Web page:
"You can make one mistake by playing Flamini alongside Fabregas and not being powerful enough, but then you sign Mikel Arteta. Now it's Santi Cazorla in there. So for 10 years, it's not just Cesc Fabregas, it's a continual string of errors over a sustained period of time."

Arsenal's passes have increased in the Premier League since 2006 while their tackles have decreased.
Image: Wenger's Arsenal team now pass the ball more but tackle far less

Arsenal's evolution from a team of tacklers to a side so devoted to passing the ball can be seen in the statistics. They were the top tacklers in 2006/07 but the number of tackles made by Wenger's side dropped for eight seasons in a row. It's an astonishing shift in approach.

Meanwhile, over those same eight seasons, with an almost eerie uniformity, the number of passes made by Arsenal also went up year-on-year too. They adapted their game to the new Wenger ideal of being Barcelona like. Or perhaps more accurately, Barcelona light.

It's only fair to point out that this trend was in line with a broader change of emphasis in the English game. But it's easy to wonder whether Arsenal went too far. For example, they have made both more passes and fewer tackles than the last three Premier League champions.

It's the one big black mark I've got against Arsene Wenger in these last 10 years.
Gary Neville in 2015

"I just can't get my head around why you would not sign players of power to assist these talented players that you've got which would enable them to win the league," said Neville. "It's the one big black mark I've got against Arsene Wenger in these last 10 years.

"Why hasn't he addressed the issue of these type of players in midfield because they cannot win the league with those type of players. It can't happen. He's either naive or arrogant. Why he won't buy those players I don't know.

"I think it's arrogance to think you're not going to adapt your team to impact upon the other teams you're playing against and their strengths. They keep losing this way. I just wish they'd correct this issue of lacking power and strength in the middle of the team."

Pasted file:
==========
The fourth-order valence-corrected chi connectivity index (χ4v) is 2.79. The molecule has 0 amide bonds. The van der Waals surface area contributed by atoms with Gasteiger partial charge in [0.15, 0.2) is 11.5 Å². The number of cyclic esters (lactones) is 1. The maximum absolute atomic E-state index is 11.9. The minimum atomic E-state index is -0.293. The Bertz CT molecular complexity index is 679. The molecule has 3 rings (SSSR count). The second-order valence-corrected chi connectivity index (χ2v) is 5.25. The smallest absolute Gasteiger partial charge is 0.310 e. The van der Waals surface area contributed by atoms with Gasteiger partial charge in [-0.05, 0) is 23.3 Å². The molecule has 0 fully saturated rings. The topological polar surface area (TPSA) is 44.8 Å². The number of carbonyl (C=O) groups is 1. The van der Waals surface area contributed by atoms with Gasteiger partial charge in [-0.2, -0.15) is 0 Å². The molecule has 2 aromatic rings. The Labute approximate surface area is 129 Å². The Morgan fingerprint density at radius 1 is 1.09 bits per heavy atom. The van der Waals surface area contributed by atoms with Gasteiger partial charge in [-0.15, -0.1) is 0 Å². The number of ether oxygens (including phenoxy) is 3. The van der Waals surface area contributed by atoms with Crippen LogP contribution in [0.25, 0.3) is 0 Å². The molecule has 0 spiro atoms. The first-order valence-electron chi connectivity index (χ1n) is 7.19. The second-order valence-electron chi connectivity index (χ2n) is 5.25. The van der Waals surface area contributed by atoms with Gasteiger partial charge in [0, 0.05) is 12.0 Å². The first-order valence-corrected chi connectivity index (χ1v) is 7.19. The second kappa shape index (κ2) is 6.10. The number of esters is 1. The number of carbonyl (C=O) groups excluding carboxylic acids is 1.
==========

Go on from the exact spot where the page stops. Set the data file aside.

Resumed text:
Wenger graphic
Image: Wenger's evolution of his side over the past decade has come under scrutiny

Interestingly, perhaps there are signs that Wenger is starting to do just that. The much-lauded victory at Manchester City in January 2015 featured Francis Coquelin snapping away in midfield and was soon seen as a new benchmark for Arsenal's willingness to compete.

The statistics show that the 2014/15 season was the one that broke the chain of an ever-decreasing number of Arsenal tackles. It also ended the passing sequence too. There's since been a rise again but the signings this summer suggest there has been a change of course.

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After targeting Jamie Vardy, Wenger eventually opted to bring in Lucas Perez - the sort of striker Arsenal have not had for years. Xhaka, meanwhile, also harks back to an earlier era. Not so much a holding player, but bestriding midfield like Petit before him.

"I personally prefer him as a box-to-box player," said Wenger earlier this month. "Because he has the engine, he has the power, he has the long pass. He likes to come deep and distribute the game, but he has the engine to have the impact with his runs. He can have a huge impact."

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Nothing can make up for those 12 years without a title, a period which saw Wenger steer the club along a course that has not led to the silverware expected. Moreover, this still threatens to be the club's first decade without a league crown since the 1960s.

But Xhaka, among the top 10 midfielders in the Bundesliga for both tackles and interceptions last season as well as a man with six red cards in two years, marks a recognition of the need for change. An acknowledgement perhaps, of a revolution gone wrong.